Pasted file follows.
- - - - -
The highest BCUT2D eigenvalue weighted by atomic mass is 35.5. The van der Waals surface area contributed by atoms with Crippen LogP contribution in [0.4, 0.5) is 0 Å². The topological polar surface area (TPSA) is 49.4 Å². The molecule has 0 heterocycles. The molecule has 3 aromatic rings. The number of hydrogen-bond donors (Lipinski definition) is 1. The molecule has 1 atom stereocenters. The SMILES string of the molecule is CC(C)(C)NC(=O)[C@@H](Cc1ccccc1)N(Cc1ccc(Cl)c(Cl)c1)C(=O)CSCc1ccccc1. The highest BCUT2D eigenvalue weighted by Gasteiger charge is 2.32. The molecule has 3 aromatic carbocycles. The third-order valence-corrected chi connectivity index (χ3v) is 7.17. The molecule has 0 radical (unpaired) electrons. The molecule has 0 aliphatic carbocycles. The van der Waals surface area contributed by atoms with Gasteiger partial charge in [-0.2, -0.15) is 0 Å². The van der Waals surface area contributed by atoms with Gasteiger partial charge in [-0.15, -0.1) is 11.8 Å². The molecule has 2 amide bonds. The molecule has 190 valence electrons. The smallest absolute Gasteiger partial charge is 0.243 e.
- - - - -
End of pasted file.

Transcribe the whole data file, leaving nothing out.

The highest BCUT2D eigenvalue weighted by atomic mass is 35.5. The van der Waals surface area contributed by atoms with Crippen LogP contribution in [0.4, 0.5) is 0 Å². The topological polar surface area (TPSA) is 49.4 Å². The molecule has 0 heterocycles. The molecule has 3 aromatic rings. The number of hydrogen-bond donors (Lipinski definition) is 1. The molecule has 1 atom stereocenters. The SMILES string of the molecule is CC(C)(C)NC(=O)[C@@H](Cc1ccccc1)N(Cc1ccc(Cl)c(Cl)c1)C(=O)CSCc1ccccc1. The highest BCUT2D eigenvalue weighted by Gasteiger charge is 2.32. The molecule has 3 aromatic carbocycles. The third-order valence-corrected chi connectivity index (χ3v) is 7.17. The molecule has 0 radical (unpaired) electrons. The molecule has 0 aliphatic carbocycles. The van der Waals surface area contributed by atoms with Gasteiger partial charge in [-0.2, -0.15) is 0 Å². The van der Waals surface area contributed by atoms with Gasteiger partial charge in [-0.15, -0.1) is 11.8 Å². The molecule has 2 amide bonds. The molecule has 190 valence electrons. The smallest absolute Gasteiger partial charge is 0.243 e.